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Hölderlin is a poet of the lost, and at times, the reader reaches into the same darkness for the same answers. And if the poet doesn’t provide any, well, I don’t have them either.

As with so many of the Romantics, it is tempting to read his life as embodying his poetic vocation, but I think we would do so at our peril. For the reader of good intellectual conscience, it is simply embarrassing to read overheated nineteenth-century claims that his mental collapse tells us that he was “too fine of feeling for the world”. Let us stick with what we know.

In Hölderlin’s case this is made all the more difficult by the increasing obscurity of his poetic matter as he moved toward the breakdown that would leave him a ward of caretakers for the second half of his life. One cannot help but be deeply touched imagining him gazing out of his solitary tower toward the river for these many years.

There is almost too much that can be said about this towering figure and his short career. He was hardly the first German to take the literature and mythology of the ancient Greeks as his primary concern, but he was, I think, the first to take it seriously in its own terms as a religious idiom, and to find himself under the spell of the Greek divinities, especially Dionysus (or Bacchus, as Hölderlin himself always referred to him).

And he was certainly one of the first to see ancient Greek culture as a meeting place of opposed, powerful energies striving toward disorder and release as much as toward harmony and balance – this reading surely caught the attention of the young Nietzsche, who read and admired the poet. And perhaps we should take it as cautionary that these two great writers both took Dionysus for their patron, and both ended their lives in complete psychological disorder.

So there is that to be said for Hölderlin, and on top of it we have his close friendship with Hegel and Schelling, his classmates at a protestant seminary. The thorough research of Manfred Frank has given us an extensive record of their work together in collectively formulating post-Kantian early Romantic idealism. What reader of Hölderlin could fail to be fascinated by this?

But to return to the demands of critical appraisal, I will admit that if any trace of Hölderlin’s intense philosophical exploration are to be found in his poems, they are invisible to me, except perhaps insofar as he struggled to find a new language for his new mythology, and this new language is often exceedingly obscure.

Despite being a poet who took Pindar and Sophocles as models, Hölderlin nevertheless sounds uniquely modern to my ears, as far ahead of his Zeitgeist as Büchner was to his. I was reminded of this recently reading Robert Musil’s novel Die Verwirrungen des Zögling Törleß, which, I think, owes a great debt to Hölderlin’s image of the night of the Gods for its modernist characterization of a breakdown of values.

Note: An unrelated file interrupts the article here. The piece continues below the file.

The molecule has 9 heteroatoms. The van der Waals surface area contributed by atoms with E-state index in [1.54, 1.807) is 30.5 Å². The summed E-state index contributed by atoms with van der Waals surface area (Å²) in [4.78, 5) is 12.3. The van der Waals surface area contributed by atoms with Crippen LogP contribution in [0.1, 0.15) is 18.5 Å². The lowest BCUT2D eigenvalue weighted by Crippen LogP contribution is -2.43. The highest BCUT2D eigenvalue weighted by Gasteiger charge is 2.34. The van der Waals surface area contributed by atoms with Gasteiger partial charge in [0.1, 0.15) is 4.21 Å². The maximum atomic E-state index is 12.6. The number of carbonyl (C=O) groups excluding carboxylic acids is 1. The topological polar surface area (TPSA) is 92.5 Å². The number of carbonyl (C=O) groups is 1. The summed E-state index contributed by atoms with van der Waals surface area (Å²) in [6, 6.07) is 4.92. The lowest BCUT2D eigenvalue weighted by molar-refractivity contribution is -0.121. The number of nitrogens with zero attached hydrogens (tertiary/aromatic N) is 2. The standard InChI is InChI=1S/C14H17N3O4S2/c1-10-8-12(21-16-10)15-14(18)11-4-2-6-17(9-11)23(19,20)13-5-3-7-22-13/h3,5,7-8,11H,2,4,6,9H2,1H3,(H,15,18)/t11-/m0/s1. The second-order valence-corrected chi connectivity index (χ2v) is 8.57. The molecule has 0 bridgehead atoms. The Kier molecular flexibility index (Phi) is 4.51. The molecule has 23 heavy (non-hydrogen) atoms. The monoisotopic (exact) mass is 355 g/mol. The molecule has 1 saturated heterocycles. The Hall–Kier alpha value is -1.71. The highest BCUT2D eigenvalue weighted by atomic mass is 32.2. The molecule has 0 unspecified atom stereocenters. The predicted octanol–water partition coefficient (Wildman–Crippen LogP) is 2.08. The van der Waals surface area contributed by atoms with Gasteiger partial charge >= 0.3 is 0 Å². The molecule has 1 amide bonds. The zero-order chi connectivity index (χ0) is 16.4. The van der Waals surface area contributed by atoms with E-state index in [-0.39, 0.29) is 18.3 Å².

In addition to Hölderlin the classicist, Hölderlin the philosopher, and Hölderlin the modernist, there is Hölderlin the craftsman, who is perhaps my favorite Hölderlin of all. This is the wordsmith who could periodically convey poetic images of enormous force when he wasn’t too busy groping in the darkness, the Hölderlin of “Die Eichbäume”:

Keiner von euch ist noch in die Schule der Menschen gegangen,
Und ihr drängt euch fröhlich und frei, aus der kräftigen Wurzel,
Unter einander herauf und ergreift, wie der Adler die Beute,
Mit gewaltigem Arme den Raum, und gegen die Wolken
Ist euch heiter und groß die sonnige Krone gerichtet.
Eine Welt ist jeder von euch, wie die Sterne des Himmels
Lebt ihr, jeder ein Gott, in freiem Bunde zusammen.

Or “Heidelberg”:

Wie der Vogel des Walds über die Gipfel fliegt,
Schwingt sich über den Strom, wo er vorbei dir glänzt,
Leicht und kräftig die Brücke,
Die von Wagen und Menschen tönt.

Or “Der Gang aufs Land”:

Aber schön ist der Ort, wenn in Feiertagen des Frühlings
Aufgegangen das Tal, wenn mit dem Neckar herab
Weiden grünend und Wald und all die grünenden Bäume
Zahllos, blühend weiß, wallen in wiegender Luft,
Aber mit Wölkchen bedeckt an Bergen herunter der Weinstock
Dämmert und wächst und erwarmt unter dem sonnigen Duft.

We even see this gift for dazzling concrete imagery in the first verse of “Brot und Wein”, which was initially published as a standalone poem:

Rings um ruhet die Stadt; still wird die erleuchtete Gasse,
Und, mit Fackeln geschmückt, rauschen die Wagen hinweg.
Satt gehn heim von Freuden des Tags zu ruhen die Menschen,
Und Gewinn und Verlust wäget ein sinniges Haupt
Wohlzufrieden zu Haus; leer steht von Trauben und Blumen,
Und von Werken der Hand ruht der geschäftige Markt.

This is perhaps the pivot-point of his development, and following that elegy his spiritual concerns would increasingly eclipse his interest in concrete expression. But great work was still to come, and while I wouldn’t particularly defend Heidegger’s reading of Hölderlin, I agree with his very high assessment of poems like “Der Ister”. Some of it is shear magic:

Man nennet aber diesen den Ister.
Schön wohnt er. Es brennet der Säulen Laub,
Und reget sich.

Or take his conception of the river, which reflects the light of the sun and the moon, as reconciling these opposing energies within itself:

Ein Zeichen braucht es,
Nichts anderes, schlecht und recht, damit es Sonn
Und Mond trag im Gemüt, untrennbar,
Und fortgeh, Tag und Nacht auch, und
Die Himmlischen warm sich fühlen aneinander.

Hölderlin is one of those towering figures I cannot get away from, as all roads lead back to them. Fortunately for me, I wouldn’t want to, and his beautiful and haunting poems will be my companions for the rest of my life.

Written by Mesocosm

April 11, 2023 at 3:30 am

Posted in Poetry

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